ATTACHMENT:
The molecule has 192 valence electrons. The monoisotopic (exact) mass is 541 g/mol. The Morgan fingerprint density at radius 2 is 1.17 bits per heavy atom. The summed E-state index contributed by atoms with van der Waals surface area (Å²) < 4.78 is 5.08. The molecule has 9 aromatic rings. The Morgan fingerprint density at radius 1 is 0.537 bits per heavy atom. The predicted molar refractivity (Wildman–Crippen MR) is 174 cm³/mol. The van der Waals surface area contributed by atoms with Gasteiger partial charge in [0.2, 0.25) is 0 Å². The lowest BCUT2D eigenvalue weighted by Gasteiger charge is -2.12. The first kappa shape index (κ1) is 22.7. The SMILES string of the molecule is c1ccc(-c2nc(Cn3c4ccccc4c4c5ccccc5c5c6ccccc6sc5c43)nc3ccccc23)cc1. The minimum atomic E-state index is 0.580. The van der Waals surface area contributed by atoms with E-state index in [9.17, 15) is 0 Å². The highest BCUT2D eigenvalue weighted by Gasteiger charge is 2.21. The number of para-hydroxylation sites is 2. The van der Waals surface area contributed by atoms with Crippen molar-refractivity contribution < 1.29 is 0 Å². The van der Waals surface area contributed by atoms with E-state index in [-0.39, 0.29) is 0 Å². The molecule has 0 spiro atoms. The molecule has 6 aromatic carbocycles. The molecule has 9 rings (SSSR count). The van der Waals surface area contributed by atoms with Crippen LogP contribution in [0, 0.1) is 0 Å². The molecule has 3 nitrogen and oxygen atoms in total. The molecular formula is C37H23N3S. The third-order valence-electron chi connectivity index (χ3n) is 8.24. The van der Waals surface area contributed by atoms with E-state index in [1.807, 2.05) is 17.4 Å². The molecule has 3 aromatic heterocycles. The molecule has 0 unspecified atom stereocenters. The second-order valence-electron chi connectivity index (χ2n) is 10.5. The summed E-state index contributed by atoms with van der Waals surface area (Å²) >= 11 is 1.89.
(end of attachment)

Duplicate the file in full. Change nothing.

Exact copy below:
The molecule has 192 valence electrons. The monoisotopic (exact) mass is 541 g/mol. The Morgan fingerprint density at radius 2 is 1.17 bits per heavy atom. The summed E-state index contributed by atoms with van der Waals surface area (Å²) < 4.78 is 5.08. The molecule has 9 aromatic rings. The Morgan fingerprint density at radius 1 is 0.537 bits per heavy atom. The predicted molar refractivity (Wildman–Crippen MR) is 174 cm³/mol. The van der Waals surface area contributed by atoms with Gasteiger partial charge in [0.2, 0.25) is 0 Å². The lowest BCUT2D eigenvalue weighted by Gasteiger charge is -2.12. The first kappa shape index (κ1) is 22.7. The SMILES string of the molecule is c1ccc(-c2nc(Cn3c4ccccc4c4c5ccccc5c5c6ccccc6sc5c43)nc3ccccc23)cc1. The minimum atomic E-state index is 0.580. The van der Waals surface area contributed by atoms with E-state index in [9.17, 15) is 0 Å². The highest BCUT2D eigenvalue weighted by Gasteiger charge is 2.21. The number of para-hydroxylation sites is 2. The van der Waals surface area contributed by atoms with Crippen molar-refractivity contribution < 1.29 is 0 Å². The van der Waals surface area contributed by atoms with E-state index in [-0.39, 0.29) is 0 Å². The molecule has 0 spiro atoms. The molecule has 6 aromatic carbocycles. The molecule has 9 rings (SSSR count). The van der Waals surface area contributed by atoms with Crippen LogP contribution in [0, 0.1) is 0 Å². The molecule has 3 nitrogen and oxygen atoms in total. The molecular formula is C37H23N3S. The third-order valence-electron chi connectivity index (χ3n) is 8.24. The van der Waals surface area contributed by atoms with E-state index in [1.807, 2.05) is 17.4 Å². The molecule has 3 aromatic heterocycles. The molecule has 0 unspecified atom stereocenters. The second-order valence-electron chi connectivity index (χ2n) is 10.5. The summed E-state index contributed by atoms with van der Waals surface area (Å²) >= 11 is 1.89.